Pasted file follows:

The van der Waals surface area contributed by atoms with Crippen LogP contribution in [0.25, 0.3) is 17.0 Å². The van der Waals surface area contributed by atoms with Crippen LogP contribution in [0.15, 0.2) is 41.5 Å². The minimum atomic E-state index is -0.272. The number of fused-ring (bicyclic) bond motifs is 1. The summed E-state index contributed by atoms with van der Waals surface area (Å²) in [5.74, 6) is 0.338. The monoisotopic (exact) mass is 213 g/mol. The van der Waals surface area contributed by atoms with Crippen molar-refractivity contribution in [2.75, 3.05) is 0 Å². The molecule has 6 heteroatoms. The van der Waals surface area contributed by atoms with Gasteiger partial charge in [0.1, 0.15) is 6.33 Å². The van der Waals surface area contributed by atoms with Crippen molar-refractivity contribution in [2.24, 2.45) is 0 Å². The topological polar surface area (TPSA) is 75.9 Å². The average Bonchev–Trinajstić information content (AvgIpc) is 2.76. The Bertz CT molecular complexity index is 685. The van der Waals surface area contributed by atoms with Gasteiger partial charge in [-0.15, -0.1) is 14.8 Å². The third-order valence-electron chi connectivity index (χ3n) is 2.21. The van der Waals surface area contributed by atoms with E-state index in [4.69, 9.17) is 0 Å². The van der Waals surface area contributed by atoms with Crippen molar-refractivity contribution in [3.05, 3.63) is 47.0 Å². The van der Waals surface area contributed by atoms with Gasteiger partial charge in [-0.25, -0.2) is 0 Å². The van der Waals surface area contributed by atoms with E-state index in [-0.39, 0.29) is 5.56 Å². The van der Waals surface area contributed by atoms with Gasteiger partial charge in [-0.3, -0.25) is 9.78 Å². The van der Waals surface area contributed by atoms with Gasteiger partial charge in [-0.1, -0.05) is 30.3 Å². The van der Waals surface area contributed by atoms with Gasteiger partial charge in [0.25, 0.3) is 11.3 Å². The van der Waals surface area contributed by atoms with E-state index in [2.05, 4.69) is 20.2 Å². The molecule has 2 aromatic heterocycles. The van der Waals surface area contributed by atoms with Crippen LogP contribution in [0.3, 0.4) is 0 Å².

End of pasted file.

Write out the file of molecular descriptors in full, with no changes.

The van der Waals surface area contributed by atoms with Crippen LogP contribution in [0.25, 0.3) is 17.0 Å². The van der Waals surface area contributed by atoms with Crippen LogP contribution in [0.15, 0.2) is 41.5 Å². The minimum atomic E-state index is -0.272. The number of fused-ring (bicyclic) bond motifs is 1. The summed E-state index contributed by atoms with van der Waals surface area (Å²) in [5.74, 6) is 0.338. The monoisotopic (exact) mass is 213 g/mol. The van der Waals surface area contributed by atoms with Crippen molar-refractivity contribution in [2.75, 3.05) is 0 Å². The molecule has 6 heteroatoms. The van der Waals surface area contributed by atoms with Gasteiger partial charge in [0.1, 0.15) is 6.33 Å². The van der Waals surface area contributed by atoms with Crippen molar-refractivity contribution in [2.24, 2.45) is 0 Å². The topological polar surface area (TPSA) is 75.9 Å². The average Bonchev–Trinajstić information content (AvgIpc) is 2.76. The Bertz CT molecular complexity index is 685. The van der Waals surface area contributed by atoms with Gasteiger partial charge in [-0.15, -0.1) is 14.8 Å². The third-order valence-electron chi connectivity index (χ3n) is 2.21. The van der Waals surface area contributed by atoms with E-state index in [4.69, 9.17) is 0 Å². The van der Waals surface area contributed by atoms with Crippen molar-refractivity contribution in [3.05, 3.63) is 47.0 Å². The van der Waals surface area contributed by atoms with Gasteiger partial charge in [-0.25, -0.2) is 0 Å². The van der Waals surface area contributed by atoms with E-state index in [-0.39, 0.29) is 5.56 Å². The van der Waals surface area contributed by atoms with Gasteiger partial charge in [-0.3, -0.25) is 9.78 Å². The van der Waals surface area contributed by atoms with Gasteiger partial charge in [-0.1, -0.05) is 30.3 Å². The van der Waals surface area contributed by atoms with Gasteiger partial charge in [0.25, 0.3) is 11.3 Å². The van der Waals surface area contributed by atoms with E-state index in [2.05, 4.69) is 20.2 Å². The molecule has 2 aromatic heterocycles. The van der Waals surface area contributed by atoms with Crippen LogP contribution in [0.3, 0.4) is 0 Å².